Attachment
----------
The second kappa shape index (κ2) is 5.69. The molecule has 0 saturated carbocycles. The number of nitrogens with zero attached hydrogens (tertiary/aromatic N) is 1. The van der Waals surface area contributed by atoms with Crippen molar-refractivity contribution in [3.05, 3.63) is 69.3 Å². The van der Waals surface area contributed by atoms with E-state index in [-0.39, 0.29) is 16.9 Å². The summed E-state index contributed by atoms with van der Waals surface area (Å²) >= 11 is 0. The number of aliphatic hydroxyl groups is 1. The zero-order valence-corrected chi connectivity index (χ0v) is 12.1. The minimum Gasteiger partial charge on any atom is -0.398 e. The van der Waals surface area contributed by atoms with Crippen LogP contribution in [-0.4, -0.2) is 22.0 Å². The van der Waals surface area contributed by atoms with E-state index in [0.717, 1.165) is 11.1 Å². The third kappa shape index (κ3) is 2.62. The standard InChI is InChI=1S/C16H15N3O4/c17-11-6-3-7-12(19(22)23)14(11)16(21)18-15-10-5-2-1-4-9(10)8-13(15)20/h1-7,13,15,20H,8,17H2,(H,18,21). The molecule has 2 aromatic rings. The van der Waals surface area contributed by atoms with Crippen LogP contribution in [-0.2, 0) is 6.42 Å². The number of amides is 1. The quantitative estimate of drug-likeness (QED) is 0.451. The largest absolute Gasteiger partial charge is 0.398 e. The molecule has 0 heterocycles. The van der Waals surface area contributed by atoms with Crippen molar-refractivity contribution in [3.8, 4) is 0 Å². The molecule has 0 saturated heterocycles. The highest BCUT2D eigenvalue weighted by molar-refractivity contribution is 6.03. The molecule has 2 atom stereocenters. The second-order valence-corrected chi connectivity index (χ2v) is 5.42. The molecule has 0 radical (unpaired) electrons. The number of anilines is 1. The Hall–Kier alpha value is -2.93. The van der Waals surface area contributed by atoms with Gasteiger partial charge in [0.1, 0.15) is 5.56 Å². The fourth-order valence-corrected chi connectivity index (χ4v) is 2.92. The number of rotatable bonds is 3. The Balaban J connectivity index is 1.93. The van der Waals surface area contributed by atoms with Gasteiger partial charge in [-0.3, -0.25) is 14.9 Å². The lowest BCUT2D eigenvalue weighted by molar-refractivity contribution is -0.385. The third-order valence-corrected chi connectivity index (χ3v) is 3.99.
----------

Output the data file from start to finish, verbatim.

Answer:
The second kappa shape index (κ2) is 5.69. The molecule has 0 saturated carbocycles. The number of nitrogens with zero attached hydrogens (tertiary/aromatic N) is 1. The van der Waals surface area contributed by atoms with Crippen molar-refractivity contribution in [3.05, 3.63) is 69.3 Å². The van der Waals surface area contributed by atoms with E-state index in [-0.39, 0.29) is 16.9 Å². The summed E-state index contributed by atoms with van der Waals surface area (Å²) >= 11 is 0. The number of aliphatic hydroxyl groups is 1. The zero-order valence-corrected chi connectivity index (χ0v) is 12.1. The minimum Gasteiger partial charge on any atom is -0.398 e. The van der Waals surface area contributed by atoms with Crippen LogP contribution in [-0.4, -0.2) is 22.0 Å². The van der Waals surface area contributed by atoms with E-state index in [0.717, 1.165) is 11.1 Å². The third kappa shape index (κ3) is 2.62. The standard InChI is InChI=1S/C16H15N3O4/c17-11-6-3-7-12(19(22)23)14(11)16(21)18-15-10-5-2-1-4-9(10)8-13(15)20/h1-7,13,15,20H,8,17H2,(H,18,21). The molecule has 2 aromatic rings. The van der Waals surface area contributed by atoms with Crippen LogP contribution in [-0.2, 0) is 6.42 Å². The number of amides is 1. The quantitative estimate of drug-likeness (QED) is 0.451. The largest absolute Gasteiger partial charge is 0.398 e. The molecule has 0 heterocycles. The van der Waals surface area contributed by atoms with Crippen molar-refractivity contribution in [3.8, 4) is 0 Å². The molecule has 0 saturated heterocycles. The highest BCUT2D eigenvalue weighted by molar-refractivity contribution is 6.03. The molecule has 2 atom stereocenters. The second-order valence-corrected chi connectivity index (χ2v) is 5.42. The molecule has 0 radical (unpaired) electrons. The number of anilines is 1. The Hall–Kier alpha value is -2.93. The van der Waals surface area contributed by atoms with Gasteiger partial charge in [0.1, 0.15) is 5.56 Å². The fourth-order valence-corrected chi connectivity index (χ4v) is 2.92. The number of rotatable bonds is 3. The Balaban J connectivity index is 1.93. The van der Waals surface area contributed by atoms with Gasteiger partial charge in [-0.3, -0.25) is 14.9 Å². The lowest BCUT2D eigenvalue weighted by molar-refractivity contribution is -0.385. The third-order valence-corrected chi connectivity index (χ3v) is 3.99.